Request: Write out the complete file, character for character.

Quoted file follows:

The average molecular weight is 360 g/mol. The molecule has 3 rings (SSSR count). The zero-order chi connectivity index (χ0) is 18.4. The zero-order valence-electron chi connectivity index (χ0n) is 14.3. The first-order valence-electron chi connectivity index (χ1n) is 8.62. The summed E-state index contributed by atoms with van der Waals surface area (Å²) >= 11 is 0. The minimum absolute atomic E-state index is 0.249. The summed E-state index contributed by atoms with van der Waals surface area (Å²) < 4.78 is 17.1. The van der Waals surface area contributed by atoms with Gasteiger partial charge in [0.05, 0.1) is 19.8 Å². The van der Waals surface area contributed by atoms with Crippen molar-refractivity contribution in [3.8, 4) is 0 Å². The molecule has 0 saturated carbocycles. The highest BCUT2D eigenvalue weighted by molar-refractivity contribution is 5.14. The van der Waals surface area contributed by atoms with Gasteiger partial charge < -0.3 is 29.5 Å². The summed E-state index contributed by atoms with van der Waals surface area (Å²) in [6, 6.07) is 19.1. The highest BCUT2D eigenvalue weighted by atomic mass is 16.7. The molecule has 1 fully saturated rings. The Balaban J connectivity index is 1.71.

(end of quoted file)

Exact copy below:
The average molecular weight is 360 g/mol. The molecule has 3 rings (SSSR count). The zero-order chi connectivity index (χ0) is 18.4. The zero-order valence-electron chi connectivity index (χ0n) is 14.3. The first-order valence-electron chi connectivity index (χ1n) is 8.62. The summed E-state index contributed by atoms with van der Waals surface area (Å²) >= 11 is 0. The minimum absolute atomic E-state index is 0.249. The summed E-state index contributed by atoms with van der Waals surface area (Å²) < 4.78 is 17.1. The van der Waals surface area contributed by atoms with Gasteiger partial charge in [0.05, 0.1) is 19.8 Å². The van der Waals surface area contributed by atoms with Crippen molar-refractivity contribution in [3.8, 4) is 0 Å². The molecule has 0 saturated carbocycles. The highest BCUT2D eigenvalue weighted by molar-refractivity contribution is 5.14. The van der Waals surface area contributed by atoms with Gasteiger partial charge < -0.3 is 29.5 Å². The summed E-state index contributed by atoms with van der Waals surface area (Å²) in [6, 6.07) is 19.1. The highest BCUT2D eigenvalue weighted by atomic mass is 16.7. The molecule has 1 fully saturated rings. The Balaban J connectivity index is 1.71.